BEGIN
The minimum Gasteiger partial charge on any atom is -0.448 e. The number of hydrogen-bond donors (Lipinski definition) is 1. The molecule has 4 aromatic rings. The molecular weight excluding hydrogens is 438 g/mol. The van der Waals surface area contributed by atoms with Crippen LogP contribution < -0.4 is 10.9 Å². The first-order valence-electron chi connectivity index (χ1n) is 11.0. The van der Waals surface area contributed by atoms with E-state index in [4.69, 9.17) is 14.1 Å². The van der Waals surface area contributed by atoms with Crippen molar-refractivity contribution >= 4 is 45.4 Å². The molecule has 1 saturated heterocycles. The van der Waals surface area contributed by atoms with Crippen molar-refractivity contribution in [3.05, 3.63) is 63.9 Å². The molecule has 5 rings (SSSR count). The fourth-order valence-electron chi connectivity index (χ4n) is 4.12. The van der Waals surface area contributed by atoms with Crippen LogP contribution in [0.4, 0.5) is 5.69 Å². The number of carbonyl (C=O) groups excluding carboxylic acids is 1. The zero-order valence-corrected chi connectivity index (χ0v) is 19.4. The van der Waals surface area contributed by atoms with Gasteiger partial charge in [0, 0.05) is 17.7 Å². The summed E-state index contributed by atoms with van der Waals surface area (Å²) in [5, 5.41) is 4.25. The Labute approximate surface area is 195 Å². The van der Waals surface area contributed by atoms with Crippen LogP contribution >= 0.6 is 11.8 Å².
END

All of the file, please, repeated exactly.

The minimum Gasteiger partial charge on any atom is -0.448 e. The number of hydrogen-bond donors (Lipinski definition) is 1. The molecule has 4 aromatic rings. The molecular weight excluding hydrogens is 438 g/mol. The van der Waals surface area contributed by atoms with Crippen LogP contribution < -0.4 is 10.9 Å². The first-order valence-electron chi connectivity index (χ1n) is 11.0. The van der Waals surface area contributed by atoms with E-state index in [4.69, 9.17) is 14.1 Å². The van der Waals surface area contributed by atoms with Crippen molar-refractivity contribution >= 4 is 45.4 Å². The molecule has 1 saturated heterocycles. The van der Waals surface area contributed by atoms with Crippen molar-refractivity contribution in [3.05, 3.63) is 63.9 Å². The molecule has 5 rings (SSSR count). The fourth-order valence-electron chi connectivity index (χ4n) is 4.12. The van der Waals surface area contributed by atoms with Crippen LogP contribution in [0.4, 0.5) is 5.69 Å². The number of carbonyl (C=O) groups excluding carboxylic acids is 1. The zero-order valence-corrected chi connectivity index (χ0v) is 19.4. The van der Waals surface area contributed by atoms with Gasteiger partial charge in [0, 0.05) is 17.7 Å². The summed E-state index contributed by atoms with van der Waals surface area (Å²) in [5, 5.41) is 4.25. The Labute approximate surface area is 195 Å². The van der Waals surface area contributed by atoms with Crippen LogP contribution >= 0.6 is 11.8 Å².